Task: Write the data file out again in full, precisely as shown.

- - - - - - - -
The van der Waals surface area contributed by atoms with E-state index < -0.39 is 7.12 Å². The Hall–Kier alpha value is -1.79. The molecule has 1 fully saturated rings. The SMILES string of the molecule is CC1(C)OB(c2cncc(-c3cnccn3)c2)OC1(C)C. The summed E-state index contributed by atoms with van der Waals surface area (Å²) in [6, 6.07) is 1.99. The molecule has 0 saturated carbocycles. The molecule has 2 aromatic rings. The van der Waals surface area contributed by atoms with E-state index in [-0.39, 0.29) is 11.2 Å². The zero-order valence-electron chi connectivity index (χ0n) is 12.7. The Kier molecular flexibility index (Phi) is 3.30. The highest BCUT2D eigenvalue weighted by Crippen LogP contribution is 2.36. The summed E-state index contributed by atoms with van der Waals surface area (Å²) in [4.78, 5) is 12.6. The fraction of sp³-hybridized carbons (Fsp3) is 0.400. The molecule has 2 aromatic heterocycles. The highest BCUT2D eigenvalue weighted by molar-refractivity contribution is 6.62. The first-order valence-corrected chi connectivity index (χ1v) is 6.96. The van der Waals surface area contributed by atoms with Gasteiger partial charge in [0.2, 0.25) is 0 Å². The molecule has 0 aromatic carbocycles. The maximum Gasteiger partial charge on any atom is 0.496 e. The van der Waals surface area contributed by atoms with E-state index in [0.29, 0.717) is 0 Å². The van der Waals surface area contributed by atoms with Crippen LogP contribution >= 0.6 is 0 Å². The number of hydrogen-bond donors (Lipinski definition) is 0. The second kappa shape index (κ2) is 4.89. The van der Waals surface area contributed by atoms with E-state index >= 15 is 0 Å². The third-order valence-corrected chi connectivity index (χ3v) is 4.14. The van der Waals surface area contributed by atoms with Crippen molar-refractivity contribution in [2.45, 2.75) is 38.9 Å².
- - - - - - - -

The van der Waals surface area contributed by atoms with E-state index < -0.39 is 7.12 Å². The Hall–Kier alpha value is -1.79. The molecule has 1 fully saturated rings. The SMILES string of the molecule is CC1(C)OB(c2cncc(-c3cnccn3)c2)OC1(C)C. The summed E-state index contributed by atoms with van der Waals surface area (Å²) in [6, 6.07) is 1.99. The molecule has 0 saturated carbocycles. The molecule has 2 aromatic rings. The van der Waals surface area contributed by atoms with E-state index in [-0.39, 0.29) is 11.2 Å². The zero-order valence-electron chi connectivity index (χ0n) is 12.7. The Kier molecular flexibility index (Phi) is 3.30. The highest BCUT2D eigenvalue weighted by Crippen LogP contribution is 2.36. The summed E-state index contributed by atoms with van der Waals surface area (Å²) in [4.78, 5) is 12.6. The fraction of sp³-hybridized carbons (Fsp3) is 0.400. The molecule has 2 aromatic heterocycles. The highest BCUT2D eigenvalue weighted by molar-refractivity contribution is 6.62. The first-order valence-corrected chi connectivity index (χ1v) is 6.96. The van der Waals surface area contributed by atoms with Gasteiger partial charge in [0.2, 0.25) is 0 Å². The molecule has 0 aromatic carbocycles. The maximum Gasteiger partial charge on any atom is 0.496 e. The van der Waals surface area contributed by atoms with E-state index in [0.29, 0.717) is 0 Å². The van der Waals surface area contributed by atoms with Crippen LogP contribution >= 0.6 is 0 Å². The number of hydrogen-bond donors (Lipinski definition) is 0. The second kappa shape index (κ2) is 4.89. The van der Waals surface area contributed by atoms with E-state index >= 15 is 0 Å². The third-order valence-corrected chi connectivity index (χ3v) is 4.14. The van der Waals surface area contributed by atoms with Crippen molar-refractivity contribution in [2.45, 2.75) is 38.9 Å².